Goal nodes

Depth-first searching
A

B D E F

C G

H L M N O

I P

K Q

A depth-first search (DFS) explores a path all the way to a leaf before backtracking and exploring another path For example, after searching A, then B, then D, the search backtracks and tries another path from B Node are explored in the order A B D E H L M N I OPCFGJKQ N will be found before J

## Depth First Search

1
SI 2 7

4 6

8 SG

1

10

11

12
SG

9
SI

1
SG

1 SI 3 8 13 5 6 2 S G 7 9 10 4 11 12

A

B D E F

C G

H L M N O

I P

K Q

A breadth-first search (BFS) explores nodes nearest the root before exploring nodes further away For example, after searching A, then B, then C, the search proceeds with D, E, F, G Node are explored in the order A B C D E F G
HIJKLMNOPQ J will be found before N

When a breadth-first search succeeds, it finds a minimum-depth (nearest the root) goal node When a depth-first search succeeds, the found goal node is not necessarily minimum depth For a large tree, breadth-first search memory requirements may be excessive For a large tree, a depth-first search may take an excessively long time to find even a very nearby goal node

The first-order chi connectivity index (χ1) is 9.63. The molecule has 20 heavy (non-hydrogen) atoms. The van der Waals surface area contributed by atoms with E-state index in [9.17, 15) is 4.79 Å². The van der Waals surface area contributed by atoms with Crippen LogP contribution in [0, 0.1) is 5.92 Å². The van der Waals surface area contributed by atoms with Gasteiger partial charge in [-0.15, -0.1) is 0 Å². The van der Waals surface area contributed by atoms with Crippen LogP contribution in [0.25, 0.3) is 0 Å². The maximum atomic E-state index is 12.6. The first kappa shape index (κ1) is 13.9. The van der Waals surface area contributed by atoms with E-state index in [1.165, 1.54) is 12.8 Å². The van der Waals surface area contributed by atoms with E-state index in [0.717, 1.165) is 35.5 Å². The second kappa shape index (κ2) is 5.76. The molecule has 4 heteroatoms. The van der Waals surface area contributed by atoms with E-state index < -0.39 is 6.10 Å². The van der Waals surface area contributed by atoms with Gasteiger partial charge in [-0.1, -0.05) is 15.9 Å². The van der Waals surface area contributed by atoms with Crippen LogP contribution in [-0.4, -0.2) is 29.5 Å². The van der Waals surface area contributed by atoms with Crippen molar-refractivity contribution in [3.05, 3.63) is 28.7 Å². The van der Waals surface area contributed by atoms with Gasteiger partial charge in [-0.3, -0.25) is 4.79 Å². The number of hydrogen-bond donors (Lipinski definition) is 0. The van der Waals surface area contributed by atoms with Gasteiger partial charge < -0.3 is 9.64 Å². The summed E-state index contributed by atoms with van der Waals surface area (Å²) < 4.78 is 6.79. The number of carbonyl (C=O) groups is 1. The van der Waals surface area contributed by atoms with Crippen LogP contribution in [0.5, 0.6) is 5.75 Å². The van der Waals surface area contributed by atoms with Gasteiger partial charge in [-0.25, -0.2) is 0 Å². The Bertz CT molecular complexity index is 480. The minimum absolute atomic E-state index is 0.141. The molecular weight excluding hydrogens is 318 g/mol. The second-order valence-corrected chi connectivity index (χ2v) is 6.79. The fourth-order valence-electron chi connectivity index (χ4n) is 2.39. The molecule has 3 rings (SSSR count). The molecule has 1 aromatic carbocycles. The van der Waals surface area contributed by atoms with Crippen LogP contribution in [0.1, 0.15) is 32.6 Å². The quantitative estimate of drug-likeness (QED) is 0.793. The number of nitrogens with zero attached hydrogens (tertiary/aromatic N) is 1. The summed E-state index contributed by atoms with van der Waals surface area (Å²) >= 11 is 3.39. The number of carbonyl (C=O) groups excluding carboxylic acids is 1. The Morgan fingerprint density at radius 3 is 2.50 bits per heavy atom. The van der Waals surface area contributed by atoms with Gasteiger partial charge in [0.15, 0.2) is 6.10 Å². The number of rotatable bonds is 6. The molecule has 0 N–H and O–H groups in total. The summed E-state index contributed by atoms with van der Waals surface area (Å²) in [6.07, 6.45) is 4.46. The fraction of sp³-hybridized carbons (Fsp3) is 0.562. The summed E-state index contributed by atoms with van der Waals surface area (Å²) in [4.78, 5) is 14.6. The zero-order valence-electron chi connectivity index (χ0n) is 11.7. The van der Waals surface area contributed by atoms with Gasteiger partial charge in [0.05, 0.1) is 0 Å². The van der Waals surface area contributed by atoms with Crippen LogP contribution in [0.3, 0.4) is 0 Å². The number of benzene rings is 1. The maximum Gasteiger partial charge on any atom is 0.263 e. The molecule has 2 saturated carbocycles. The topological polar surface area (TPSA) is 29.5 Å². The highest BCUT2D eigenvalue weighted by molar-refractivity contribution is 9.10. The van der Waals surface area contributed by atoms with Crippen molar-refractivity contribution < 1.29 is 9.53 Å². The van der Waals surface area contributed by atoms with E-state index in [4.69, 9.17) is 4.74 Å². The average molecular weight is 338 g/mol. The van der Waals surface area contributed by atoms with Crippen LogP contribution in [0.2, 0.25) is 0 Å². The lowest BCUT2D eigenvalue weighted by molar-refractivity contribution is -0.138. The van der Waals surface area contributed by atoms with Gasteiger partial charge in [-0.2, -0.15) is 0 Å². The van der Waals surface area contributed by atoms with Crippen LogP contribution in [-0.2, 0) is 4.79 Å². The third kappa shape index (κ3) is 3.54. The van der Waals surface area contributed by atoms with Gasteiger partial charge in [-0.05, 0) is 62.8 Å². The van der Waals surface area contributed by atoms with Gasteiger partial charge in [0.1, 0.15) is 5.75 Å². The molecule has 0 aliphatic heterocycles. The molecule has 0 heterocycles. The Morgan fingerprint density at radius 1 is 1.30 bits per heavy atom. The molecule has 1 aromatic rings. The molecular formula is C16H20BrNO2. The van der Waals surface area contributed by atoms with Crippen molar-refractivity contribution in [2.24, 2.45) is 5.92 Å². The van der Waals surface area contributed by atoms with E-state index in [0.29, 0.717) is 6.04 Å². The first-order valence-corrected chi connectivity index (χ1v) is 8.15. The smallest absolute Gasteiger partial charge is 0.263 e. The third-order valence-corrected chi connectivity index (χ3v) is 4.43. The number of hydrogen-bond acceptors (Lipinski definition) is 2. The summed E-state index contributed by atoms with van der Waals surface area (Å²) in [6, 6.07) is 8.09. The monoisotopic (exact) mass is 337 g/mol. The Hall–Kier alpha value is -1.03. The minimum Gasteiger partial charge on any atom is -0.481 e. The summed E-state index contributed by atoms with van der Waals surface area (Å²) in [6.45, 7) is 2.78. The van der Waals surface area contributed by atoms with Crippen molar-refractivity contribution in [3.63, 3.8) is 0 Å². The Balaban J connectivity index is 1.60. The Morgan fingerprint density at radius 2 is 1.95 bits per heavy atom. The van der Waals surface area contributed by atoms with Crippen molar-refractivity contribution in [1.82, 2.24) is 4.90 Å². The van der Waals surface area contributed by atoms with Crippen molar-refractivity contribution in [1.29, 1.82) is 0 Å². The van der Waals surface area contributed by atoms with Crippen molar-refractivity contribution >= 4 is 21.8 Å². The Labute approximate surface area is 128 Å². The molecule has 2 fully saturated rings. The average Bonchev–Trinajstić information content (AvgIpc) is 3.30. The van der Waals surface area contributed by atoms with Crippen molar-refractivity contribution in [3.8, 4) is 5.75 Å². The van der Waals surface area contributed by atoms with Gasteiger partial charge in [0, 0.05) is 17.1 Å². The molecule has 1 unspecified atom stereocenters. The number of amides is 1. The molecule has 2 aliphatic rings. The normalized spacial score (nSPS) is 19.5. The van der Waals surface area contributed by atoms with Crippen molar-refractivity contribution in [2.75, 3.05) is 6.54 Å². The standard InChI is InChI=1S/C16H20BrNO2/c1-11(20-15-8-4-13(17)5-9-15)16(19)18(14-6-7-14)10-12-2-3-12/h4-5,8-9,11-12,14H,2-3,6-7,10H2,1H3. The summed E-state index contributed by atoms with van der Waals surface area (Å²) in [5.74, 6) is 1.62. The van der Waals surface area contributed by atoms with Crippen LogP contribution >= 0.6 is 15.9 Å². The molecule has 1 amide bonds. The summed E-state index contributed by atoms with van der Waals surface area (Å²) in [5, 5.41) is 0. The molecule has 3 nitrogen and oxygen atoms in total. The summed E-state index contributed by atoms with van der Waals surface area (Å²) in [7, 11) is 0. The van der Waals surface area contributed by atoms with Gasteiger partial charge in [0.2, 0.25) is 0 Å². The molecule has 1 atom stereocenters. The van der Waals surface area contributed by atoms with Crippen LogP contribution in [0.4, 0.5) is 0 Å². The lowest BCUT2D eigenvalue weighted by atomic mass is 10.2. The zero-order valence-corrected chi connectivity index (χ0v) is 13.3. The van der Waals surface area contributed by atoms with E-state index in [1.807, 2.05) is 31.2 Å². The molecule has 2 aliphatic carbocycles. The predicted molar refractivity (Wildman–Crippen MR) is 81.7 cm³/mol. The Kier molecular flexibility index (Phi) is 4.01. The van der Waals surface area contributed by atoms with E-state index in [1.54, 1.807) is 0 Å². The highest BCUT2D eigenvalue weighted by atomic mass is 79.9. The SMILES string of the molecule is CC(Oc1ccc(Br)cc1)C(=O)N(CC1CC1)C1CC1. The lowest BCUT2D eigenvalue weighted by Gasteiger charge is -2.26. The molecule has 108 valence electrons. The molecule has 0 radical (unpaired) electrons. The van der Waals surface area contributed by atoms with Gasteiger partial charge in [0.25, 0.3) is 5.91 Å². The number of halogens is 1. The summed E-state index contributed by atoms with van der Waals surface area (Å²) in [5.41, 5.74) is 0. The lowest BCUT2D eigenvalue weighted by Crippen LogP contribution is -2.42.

Breadth-first is complete and optimal, but has high space complexity
Bad when branching factor is high

## Depth-first is space efficient, but neither complete nor optimal

Bad when search depth is infinite

How can we combine the advantages (and avoid the disadvantages) of these two search techniques?

Depth-limited searching
Depth-first searches may be performed with a depth limit:
limit = 0; found = false; while (not found) { found = limitedDFS(root, limit, 0); limit = limit + 1; }

This searches to depth 0 (root only), then if that fails it searches to depth 1, then depth 2, etc. If a goal node is found, it is a nearest node and the path to it is on the stack

## 5.4 8-Puzzle Game

An unsolved 8-Puzzle